Know who you are talking to and build a model for how they typically respond in these situations. Structure the communication so that they are in the best possible state for being accepting, particularly when you have a really difficult idea to sell. This is partly the active work of building up trust, and partly the work of trial and error.

Know the whole audience

Be aware of power dynamics. Disagreeing in a meeting with a key stakeholder who outranks the PM is not a good place to hash out a problem. Preferably the smallest audience of affected individuals. Although with a particularly difficult case, you may want to follow up on your new found agreement with an email to a wider audience saying "I'm so glad we agree on X, just wanted to shoot a mail letting everyone know! Thanks for helping with this!"

That way it's nice and clear and documented. :)

  • I like this comment, except a few of the words set the wrong attitude. The PM is not his "opponent". It's not up to an engineer to say, "This problem will take an unacceptable long time to solve", rather it is to say something like, "Based on our current design and the options that we have, I estimate that it will take X weeks to implement". The PM decides if the team has X weeks to spare. Etc. Otherwise, a good answer.
    – Wayne
    Commented Mar 1, 2014 at 16:04
  • My point was that "we have X weeks" to spare will get argued with it if you seemed to pull it out of thin air. But I'll change it to "know your listener" since the tongue in cheek heading was obviously not clear as humor. Commented Mar 1, 2014 at 22:41
  • Agreed: when you give an estimate of X weeks, it may be argued with. That's fine. If your estimate has meat to it, you can justify it. It's simply not the technical person's place to say "and we can't afford it" or "X is unacceptably long". That's management's call.
    – Wayne
    Commented Mar 1, 2014 at 23:58
  • I think my point was that one person's "meat" is another person's "useless detail". Commented Mar 7, 2014 at 22:18


My general question is: how can I provide technical reservations without antagonizing people or coming across too hostile?

First step is recognizing people have different perceptions of you than you do. This is critical, for you answering "does this make sense" is a trivial question and worth a trivial answer. But people's perceptions of everything may be dramatically different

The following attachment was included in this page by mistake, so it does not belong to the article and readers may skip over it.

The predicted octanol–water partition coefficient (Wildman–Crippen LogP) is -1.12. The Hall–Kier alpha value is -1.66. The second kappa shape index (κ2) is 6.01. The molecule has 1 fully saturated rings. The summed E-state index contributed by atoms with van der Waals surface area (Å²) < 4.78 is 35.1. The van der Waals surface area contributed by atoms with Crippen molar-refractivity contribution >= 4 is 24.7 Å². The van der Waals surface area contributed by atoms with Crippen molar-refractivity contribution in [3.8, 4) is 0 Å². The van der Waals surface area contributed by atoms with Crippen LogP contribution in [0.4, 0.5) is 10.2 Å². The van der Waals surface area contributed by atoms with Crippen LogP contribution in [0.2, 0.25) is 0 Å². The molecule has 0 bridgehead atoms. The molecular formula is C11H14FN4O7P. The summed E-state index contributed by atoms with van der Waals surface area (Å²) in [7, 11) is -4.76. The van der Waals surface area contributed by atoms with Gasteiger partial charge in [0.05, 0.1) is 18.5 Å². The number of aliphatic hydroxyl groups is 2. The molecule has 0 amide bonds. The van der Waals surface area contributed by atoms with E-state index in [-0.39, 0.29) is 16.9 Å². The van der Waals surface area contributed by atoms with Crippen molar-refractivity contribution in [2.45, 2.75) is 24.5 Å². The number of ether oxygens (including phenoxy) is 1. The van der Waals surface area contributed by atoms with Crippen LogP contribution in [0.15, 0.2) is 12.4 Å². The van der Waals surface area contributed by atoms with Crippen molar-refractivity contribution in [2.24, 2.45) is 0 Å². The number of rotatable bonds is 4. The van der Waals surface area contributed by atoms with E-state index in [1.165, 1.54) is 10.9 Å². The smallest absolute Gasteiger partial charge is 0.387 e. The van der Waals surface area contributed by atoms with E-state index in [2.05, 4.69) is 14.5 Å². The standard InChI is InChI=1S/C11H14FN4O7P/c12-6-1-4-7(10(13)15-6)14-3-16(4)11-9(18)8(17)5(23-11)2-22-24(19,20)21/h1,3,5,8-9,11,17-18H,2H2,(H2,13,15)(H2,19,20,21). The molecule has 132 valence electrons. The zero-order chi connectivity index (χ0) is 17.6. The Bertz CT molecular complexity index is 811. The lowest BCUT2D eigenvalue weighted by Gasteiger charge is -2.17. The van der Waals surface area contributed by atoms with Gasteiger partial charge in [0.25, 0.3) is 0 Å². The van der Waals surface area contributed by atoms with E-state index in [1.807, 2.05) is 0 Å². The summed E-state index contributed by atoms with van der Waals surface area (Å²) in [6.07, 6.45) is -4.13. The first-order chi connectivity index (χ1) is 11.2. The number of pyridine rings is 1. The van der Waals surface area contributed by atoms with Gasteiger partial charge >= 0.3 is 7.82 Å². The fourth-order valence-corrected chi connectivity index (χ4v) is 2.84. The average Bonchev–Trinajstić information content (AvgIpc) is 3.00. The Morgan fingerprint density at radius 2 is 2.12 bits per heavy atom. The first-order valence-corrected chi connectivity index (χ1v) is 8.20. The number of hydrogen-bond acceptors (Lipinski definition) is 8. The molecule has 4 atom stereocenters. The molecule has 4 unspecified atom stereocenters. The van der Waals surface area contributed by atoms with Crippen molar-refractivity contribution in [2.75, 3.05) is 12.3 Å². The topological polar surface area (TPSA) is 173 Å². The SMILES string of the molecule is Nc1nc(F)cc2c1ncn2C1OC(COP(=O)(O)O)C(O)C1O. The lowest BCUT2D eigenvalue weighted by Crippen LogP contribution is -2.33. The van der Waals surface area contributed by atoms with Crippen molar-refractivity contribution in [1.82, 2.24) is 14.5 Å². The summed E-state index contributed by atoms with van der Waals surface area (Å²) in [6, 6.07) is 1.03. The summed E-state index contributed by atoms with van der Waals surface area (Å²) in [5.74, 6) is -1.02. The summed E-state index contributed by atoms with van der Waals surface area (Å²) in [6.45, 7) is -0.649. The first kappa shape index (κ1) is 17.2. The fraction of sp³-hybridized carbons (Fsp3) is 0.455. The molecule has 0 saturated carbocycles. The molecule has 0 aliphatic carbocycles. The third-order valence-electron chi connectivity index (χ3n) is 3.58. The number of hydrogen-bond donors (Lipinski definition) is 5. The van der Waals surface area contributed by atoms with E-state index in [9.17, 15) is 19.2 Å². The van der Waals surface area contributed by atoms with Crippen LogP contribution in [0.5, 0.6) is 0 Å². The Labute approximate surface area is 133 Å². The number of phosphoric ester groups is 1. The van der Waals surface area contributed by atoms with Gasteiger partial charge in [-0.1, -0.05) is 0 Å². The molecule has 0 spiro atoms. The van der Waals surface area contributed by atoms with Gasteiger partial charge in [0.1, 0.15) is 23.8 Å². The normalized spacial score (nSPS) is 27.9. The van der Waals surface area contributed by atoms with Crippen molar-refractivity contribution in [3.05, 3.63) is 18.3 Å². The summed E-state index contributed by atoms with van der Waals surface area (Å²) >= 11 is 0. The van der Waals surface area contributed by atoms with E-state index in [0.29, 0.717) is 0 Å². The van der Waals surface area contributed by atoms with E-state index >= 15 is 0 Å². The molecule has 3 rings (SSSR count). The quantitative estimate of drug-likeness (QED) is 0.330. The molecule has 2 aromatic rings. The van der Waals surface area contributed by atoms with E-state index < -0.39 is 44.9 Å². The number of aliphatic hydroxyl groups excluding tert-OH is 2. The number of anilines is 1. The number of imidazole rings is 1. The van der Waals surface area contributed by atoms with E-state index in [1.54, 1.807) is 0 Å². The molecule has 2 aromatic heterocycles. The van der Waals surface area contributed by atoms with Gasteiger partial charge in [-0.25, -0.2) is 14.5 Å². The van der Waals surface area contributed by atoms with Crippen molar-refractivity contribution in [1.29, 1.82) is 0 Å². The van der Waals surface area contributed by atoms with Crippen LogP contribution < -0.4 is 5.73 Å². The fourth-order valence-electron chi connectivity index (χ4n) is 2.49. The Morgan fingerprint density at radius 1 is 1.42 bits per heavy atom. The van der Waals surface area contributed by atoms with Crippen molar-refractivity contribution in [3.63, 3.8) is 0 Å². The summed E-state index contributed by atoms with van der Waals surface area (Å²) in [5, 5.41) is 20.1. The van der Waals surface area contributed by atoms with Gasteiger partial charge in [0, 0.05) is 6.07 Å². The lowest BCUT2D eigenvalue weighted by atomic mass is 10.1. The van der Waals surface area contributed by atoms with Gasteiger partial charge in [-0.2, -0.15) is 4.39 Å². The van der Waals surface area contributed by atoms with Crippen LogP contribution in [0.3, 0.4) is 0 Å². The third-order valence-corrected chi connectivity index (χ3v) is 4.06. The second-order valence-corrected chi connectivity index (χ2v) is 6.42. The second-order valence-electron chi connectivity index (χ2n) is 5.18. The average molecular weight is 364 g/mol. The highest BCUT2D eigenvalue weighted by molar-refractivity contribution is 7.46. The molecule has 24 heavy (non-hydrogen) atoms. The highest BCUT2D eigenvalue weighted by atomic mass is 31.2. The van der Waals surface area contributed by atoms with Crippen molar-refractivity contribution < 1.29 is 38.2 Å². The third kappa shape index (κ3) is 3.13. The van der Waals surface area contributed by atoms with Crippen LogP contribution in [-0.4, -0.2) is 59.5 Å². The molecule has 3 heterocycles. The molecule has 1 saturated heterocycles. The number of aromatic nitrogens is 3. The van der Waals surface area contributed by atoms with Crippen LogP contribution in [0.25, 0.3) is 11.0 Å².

Second, for the person asking the question, they have no where near the background you do nor the technical understanding and in many cases may lack the technical experience to even relate.

What you need to do is the following in the future:

  • Assume the person you are "declining" has no idea why you are declining something or pushing back. Always provide some "ask for clarification" when denying things and always provide at very minimum some reason.
  • For more complicated requests if you have to say "no" include something like, "let me know if you'd like to discuss this in more detail, the explanation is relatively complicated"

People do not like "no" answers at all when they come from a black box. These will go over poorly in general and in the workplace.


One option would be to avoid saying "No" altogether, even if you are saying "No, because..."

Instead say "Yes, but..."

Whatever your manager asks for, say "Yes, this can be done, I can definitely do this... BUT it will require [more time, more resources, etc.] and will have the following consequences: [con list]." The benefit of this method is that it leaves the Do/Don't decision to your manager who can remain in control.

One possible advantage is that you may be able to start by saying "Yes, I can do this but I'll need to do a little research first", and then can come back later with a more detailed explanation of the consequences.

  • I can't speak for other cultures, but in Britain, saying yes when you mean no can work against you.
    – 52d6c6af
    Commented Feb 28, 2014 at 11:09
  • 2
    Interesting Ben. Can you elaborate on how it works against you?
    – Luke
    Commented Feb 28, 2014 at 16:05

I'm surprised that almost all of the other answers, while generally providing good advice on "how to say no", seem to be ignoring the bigger picture of "what is the problem?".

Your PM has a problem to solve. Somebody - perhaps his manager, or another team, or a customer or group of customers - is relying on him for a solution, and he is in turn relying on you for a solution. Of course a "no" answer is going to put him on the defensive, because instead of solving his problem, it's simply creating an additional problem (how to explain this to the boss/customer/etc. without getting yelled at, losing his job, or just looking like an idiot).